As the summer of 2020 came to a close, Nikolai Loktev found himself in an odd position. He was the mayor of a collection of 30 or so tiny villages in Russia, the largest named Povalikhino (here’s a map), home to just under 250 people. And he was up for re-election. It shouldn’t have been much of a contest; Loktev was supported by the pro-Putin United Russia party, and any efforts to oppose the ruling party in Russia are done at peril. In fact, as the weeks to election day ticked by, Loktev found himself running unopposed.
And that was the problem. Russian elections are famously illegitimate, and the ruling party knows it. So they don’t allow for uncontested elections. The appearance of a choice, even if mostly false, lends credence to the lie that the people are actually in charge, as the New York Times explains:
That’s why Russia, a number of other former Soviet states and a growing number of countries practice so-called managed democracy, where elections take place on schedule, like clockwork, but the incumbent virtually never loses.
To achieve this, the police squelch real political opposition, and election commissions bump promising candidates off the ballot with technicalities — such as an electoral ban in Russia against the opposition leader Aleksei A. Navalny, who was also incapacitated with poison before this year’s local elections.
These repressive measures have proven to be effective — sometimes too effective. The problem then becomes finding supposed opponents to play the role of losers, to keep up the facade of democratic process.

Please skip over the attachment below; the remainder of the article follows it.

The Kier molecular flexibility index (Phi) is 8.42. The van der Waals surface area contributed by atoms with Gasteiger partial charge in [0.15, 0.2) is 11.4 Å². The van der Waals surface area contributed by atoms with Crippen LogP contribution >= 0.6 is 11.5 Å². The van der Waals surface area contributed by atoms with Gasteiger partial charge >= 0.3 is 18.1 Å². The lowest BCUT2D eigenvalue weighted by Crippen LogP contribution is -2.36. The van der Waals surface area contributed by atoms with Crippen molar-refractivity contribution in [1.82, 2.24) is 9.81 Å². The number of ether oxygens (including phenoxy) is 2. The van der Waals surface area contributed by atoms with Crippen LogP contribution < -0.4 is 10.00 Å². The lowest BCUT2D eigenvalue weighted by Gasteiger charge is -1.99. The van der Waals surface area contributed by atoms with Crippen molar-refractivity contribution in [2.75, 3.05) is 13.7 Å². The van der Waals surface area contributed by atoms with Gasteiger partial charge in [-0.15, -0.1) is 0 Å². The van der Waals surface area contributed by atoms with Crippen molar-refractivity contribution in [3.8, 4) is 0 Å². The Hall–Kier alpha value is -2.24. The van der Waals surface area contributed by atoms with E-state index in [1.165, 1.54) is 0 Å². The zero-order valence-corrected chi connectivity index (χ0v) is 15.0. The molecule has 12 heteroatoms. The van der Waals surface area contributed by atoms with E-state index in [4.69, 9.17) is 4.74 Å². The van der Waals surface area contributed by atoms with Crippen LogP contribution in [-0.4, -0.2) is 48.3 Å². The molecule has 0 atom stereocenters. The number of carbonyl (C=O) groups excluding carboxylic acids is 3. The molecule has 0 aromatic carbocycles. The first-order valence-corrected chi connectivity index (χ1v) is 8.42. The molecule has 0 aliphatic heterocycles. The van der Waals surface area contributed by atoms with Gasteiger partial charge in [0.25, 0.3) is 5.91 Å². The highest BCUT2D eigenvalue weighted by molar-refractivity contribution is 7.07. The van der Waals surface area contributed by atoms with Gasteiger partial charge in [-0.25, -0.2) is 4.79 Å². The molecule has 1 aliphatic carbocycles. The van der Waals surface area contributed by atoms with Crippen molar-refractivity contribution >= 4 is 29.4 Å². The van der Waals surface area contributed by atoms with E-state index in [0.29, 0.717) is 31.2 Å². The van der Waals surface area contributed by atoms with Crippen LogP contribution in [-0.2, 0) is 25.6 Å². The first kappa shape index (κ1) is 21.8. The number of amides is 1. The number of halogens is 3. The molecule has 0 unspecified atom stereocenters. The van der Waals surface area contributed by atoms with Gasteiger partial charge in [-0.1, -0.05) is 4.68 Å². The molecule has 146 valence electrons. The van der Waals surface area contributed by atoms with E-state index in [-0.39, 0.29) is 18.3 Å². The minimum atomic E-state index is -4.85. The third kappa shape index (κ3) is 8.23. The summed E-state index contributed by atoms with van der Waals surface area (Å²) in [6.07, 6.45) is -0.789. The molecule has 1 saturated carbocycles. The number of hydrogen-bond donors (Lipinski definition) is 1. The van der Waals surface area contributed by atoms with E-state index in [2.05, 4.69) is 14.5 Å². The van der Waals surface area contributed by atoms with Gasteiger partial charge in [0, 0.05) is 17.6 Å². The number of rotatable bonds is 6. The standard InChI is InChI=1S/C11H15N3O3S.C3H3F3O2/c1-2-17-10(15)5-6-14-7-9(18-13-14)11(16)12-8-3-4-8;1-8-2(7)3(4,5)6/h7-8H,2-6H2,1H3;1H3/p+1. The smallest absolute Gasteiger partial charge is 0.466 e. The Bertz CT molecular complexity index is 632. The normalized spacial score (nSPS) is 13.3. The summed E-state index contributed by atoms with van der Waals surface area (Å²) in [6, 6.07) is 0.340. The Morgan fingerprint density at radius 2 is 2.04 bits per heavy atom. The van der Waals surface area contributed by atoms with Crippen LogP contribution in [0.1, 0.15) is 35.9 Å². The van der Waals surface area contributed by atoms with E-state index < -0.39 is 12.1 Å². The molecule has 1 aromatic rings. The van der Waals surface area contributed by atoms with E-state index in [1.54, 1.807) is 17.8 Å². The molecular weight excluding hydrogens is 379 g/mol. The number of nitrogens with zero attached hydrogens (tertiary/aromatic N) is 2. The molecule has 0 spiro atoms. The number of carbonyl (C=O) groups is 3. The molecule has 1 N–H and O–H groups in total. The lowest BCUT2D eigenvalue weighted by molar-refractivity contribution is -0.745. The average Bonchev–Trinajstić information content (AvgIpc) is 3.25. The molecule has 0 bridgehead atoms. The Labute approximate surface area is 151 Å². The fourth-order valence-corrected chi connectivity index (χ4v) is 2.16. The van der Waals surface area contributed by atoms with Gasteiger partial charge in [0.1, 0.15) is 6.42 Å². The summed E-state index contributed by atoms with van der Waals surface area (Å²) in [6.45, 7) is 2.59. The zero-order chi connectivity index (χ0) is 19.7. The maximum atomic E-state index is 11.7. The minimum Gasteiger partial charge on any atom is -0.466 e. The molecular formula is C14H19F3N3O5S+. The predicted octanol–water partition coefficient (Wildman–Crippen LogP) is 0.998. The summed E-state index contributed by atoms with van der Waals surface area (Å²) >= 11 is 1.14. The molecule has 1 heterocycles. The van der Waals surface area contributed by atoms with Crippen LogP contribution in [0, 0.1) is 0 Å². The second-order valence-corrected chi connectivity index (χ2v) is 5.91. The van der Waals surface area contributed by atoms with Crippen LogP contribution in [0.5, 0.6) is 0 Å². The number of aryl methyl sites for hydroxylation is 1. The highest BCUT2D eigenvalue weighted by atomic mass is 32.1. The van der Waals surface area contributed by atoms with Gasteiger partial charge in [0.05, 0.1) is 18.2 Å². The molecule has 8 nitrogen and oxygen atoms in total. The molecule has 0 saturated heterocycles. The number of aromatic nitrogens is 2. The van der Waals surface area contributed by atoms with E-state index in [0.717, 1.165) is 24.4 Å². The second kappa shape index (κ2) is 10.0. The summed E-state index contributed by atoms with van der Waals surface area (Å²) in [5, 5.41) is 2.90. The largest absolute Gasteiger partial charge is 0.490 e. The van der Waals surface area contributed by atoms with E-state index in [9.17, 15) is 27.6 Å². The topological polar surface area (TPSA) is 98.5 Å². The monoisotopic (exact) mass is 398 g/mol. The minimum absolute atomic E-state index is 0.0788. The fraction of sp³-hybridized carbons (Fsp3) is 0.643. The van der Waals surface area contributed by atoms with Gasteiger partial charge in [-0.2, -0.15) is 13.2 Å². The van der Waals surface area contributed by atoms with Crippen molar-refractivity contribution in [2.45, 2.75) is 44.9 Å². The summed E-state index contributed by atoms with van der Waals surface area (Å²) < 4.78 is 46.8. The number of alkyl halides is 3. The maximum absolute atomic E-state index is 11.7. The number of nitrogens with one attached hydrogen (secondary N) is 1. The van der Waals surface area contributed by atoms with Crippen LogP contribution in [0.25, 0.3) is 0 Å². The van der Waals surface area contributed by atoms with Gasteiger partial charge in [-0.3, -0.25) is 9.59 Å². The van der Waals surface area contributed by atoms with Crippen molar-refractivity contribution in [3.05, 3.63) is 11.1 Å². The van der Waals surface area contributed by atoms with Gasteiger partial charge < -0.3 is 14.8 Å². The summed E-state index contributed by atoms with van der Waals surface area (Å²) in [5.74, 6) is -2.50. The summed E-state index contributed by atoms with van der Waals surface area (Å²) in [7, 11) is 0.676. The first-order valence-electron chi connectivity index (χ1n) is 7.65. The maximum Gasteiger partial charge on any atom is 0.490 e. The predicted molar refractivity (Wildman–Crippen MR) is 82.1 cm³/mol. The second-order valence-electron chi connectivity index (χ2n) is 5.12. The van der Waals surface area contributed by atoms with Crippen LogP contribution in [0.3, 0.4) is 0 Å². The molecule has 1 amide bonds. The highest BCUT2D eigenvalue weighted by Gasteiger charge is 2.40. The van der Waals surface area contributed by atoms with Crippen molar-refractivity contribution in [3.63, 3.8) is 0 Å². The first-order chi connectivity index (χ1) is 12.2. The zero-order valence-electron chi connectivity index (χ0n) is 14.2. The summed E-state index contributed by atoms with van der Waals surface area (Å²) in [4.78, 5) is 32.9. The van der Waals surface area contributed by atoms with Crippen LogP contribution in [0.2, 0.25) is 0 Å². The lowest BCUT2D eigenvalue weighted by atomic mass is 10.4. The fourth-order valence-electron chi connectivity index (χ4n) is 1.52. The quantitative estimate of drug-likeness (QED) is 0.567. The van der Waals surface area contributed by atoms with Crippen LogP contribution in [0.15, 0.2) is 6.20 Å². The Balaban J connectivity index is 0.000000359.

And no one wanted to run against Loktev. Why bother, if your only role is to lose? According to People, Lotkev “needed an opponent to create the illusion of a free and fair election. After reportedly asking his city hall assistant as well as a member of the Communist Party who had run in previous elections, Loktev, [. . . ] found himself nearly out of options.” Until he asked Marina Udgodskaya, the woman who cleaned city hall for a living, to be his patsy. She agreed — and then went back to cleaning up after Loktev as if nothing had changed. As the BBC reported, “neither candidate campaigned actively ahead of the election: no billboards, no flyers, no meetings with voters. Locals argue there’s no point, when everyone knows everyone else.” And besides, who was going to vote for the cleaning lady over the former police officer and long-time mayor?
As it turns out, almost everybody. Because Udgoskaya won in a landslide taking 62% of the vote.
The explanations varied — some voted for her to protest Putin’s United Russia party (and this was before he invaded Ukraine), some thought Loktev hadn’t done a great job, some wanted a change for change’s sake, and some knew Uddogskaya personally and just liked her. But in any rate, Uddogskaya was stuck with the job. According to Belsat, a media outlet in Belarus, was not allowed to resign: “if she does not agree to take up her duties, she will by law have to pay for the organization and conduct of repeated elections.”
So instead, she got to work. According to the above-linked Times article, “as a first order of business — after finding her replacement as cleaner, that is — she plans to bring streetlights to the village, she said, something that people have long been asking for.”
From the Archives: The Mayor Who Tried to Eliminate His Own Job: Failed at that, but did fix a road.